Tuesday, January 12, 2010

Genetics does not justify the wolf hunt

Andreas Carlgren, Swedish Minister of the Environment, has argued that the wolf hunt will encourage the genetic revitalisation of the severely in-bred Swedish wolf population.

However, this claim is refused by Hans Ellegren, professor in Evolutionary Biology at the University of Uppsala He says that – to the contrary – if the aim is a genetic revitalisation of the Swedish wolf population, then a significant increase in their numbers is needed.“All measures to reduce the number of wolves will have a negative effect on the wolf population”“From a scientific viewpoint, the present number of 200 wolves is far too small if we want a long-term, sustainable, healthy wolf population. So any measures which reduce the number of wolves will have a negative effect on the wolf population.”

How many wolves would be needed, to establish a healthy basis?“That’s harder to say. It’s difficult to make exact predictions for a specific species. But 1,000 wolves would probably be considered a healthy group. Of course, that would presuppose an already high level of genetic variation – which is not the case with the Swedish wolves, who probably all descend from only three individuals. A couple of new individuals have immigrated, which has brought in some new blood, but that’s not enough. A much greater amount of new blood is needed, than there has been so far”, says Hans Ellegren.

His research group has been studying the Scandinavian wolf population for 15 years. Using various DNA techniques, they have measured and examined the genetic variation in the group and have observed that there is an unusually low level of genetic variation - due to the fact that the whole group descends from just a few individuals. There is extensive in-breeding.

According to the Minister of the Environment Andreas Carlgren, one of the arguments for allowing the wolf hunt is that it will encourage the genetic revitalisation of the wolf population. But Hans Ellegren cannot understand such reasoning. “I would imagine that what he (Carlgren) probably means, is that first and foremost the most in-bred individuals should be removed. And naturally, if any are to be removed at all, then it’s better to remove those, than to remove the ones with greater genetic variation. But in order to do so, then all the wolves would first have to be examined and tagged, so we could recognise each individual and see which are the ones with a higher level of genetic variation. However, it must be said that it is difficult to regulate nature in this way. For example, in the laboratory we can measure the level of genetic variation, but we cannot see whether a certain individual is the bearer of a disease that has not yet been characterised. So it would be a very rough estimate – to try to characterise the whole wolf population in advance and then pick out individuals on that basis. That seems to be a very weak argument, from a scientific viewpoint”, says Hans Ellegren.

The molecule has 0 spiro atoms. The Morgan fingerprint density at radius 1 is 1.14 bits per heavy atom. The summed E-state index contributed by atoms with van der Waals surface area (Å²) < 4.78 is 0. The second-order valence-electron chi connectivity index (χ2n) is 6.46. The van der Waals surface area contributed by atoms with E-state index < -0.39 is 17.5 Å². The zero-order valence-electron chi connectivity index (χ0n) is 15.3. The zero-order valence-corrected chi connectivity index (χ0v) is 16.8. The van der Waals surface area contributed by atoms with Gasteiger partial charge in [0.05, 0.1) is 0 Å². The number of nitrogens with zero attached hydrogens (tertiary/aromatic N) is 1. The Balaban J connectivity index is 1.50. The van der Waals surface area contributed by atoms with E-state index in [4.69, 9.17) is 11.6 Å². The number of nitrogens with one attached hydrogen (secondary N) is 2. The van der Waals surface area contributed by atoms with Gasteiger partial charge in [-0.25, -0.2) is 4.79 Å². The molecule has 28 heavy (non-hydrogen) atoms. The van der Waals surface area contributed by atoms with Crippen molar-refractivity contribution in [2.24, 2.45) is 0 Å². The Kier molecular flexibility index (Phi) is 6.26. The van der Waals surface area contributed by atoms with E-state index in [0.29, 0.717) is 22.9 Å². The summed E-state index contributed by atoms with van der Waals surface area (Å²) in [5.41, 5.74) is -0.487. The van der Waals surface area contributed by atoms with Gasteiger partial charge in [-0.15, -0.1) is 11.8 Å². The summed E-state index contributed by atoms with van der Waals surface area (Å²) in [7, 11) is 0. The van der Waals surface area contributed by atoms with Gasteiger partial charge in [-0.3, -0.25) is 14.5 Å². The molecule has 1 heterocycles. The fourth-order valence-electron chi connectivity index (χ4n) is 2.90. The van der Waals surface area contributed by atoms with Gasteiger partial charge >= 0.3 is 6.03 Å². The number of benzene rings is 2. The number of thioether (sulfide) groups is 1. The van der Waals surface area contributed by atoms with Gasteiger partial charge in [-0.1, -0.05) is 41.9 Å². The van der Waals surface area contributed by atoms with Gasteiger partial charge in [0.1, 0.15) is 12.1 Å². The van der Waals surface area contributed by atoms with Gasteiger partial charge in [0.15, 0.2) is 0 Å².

In an international perspective, the wolf is not an endangered species. However, the prospects for the survival of the Swedish wolf population in the long term are poor. In order to save them, two measures are needed, according to Hans Ellegren.“From a strictly scientific viewpoint – because I do realise that this is a political issue with many dimensions – the two most important measures to take at present are: 1 - allow the wolf population to grow as quickly as possible, so that the numbers increase, and 2 - make sure that new blood comes in, somehow”, says Hans Ellegren, professor in evolutionary Biology at Uppsala University.

Reporter Maria Quistberg/Published Jan. 4, 2010-01-07
by: Carolyn Belgrave Rappestad © ostmediagroup X

Translated and quoted directly from the article on the website of SR International - Radio Sweden.
Read the original article in Swedish, on SR International: http://www.sr.se/cgi-bin/international/artikel.asp?Artikel=3348972

Share on Facebook

No comments:

Post a Comment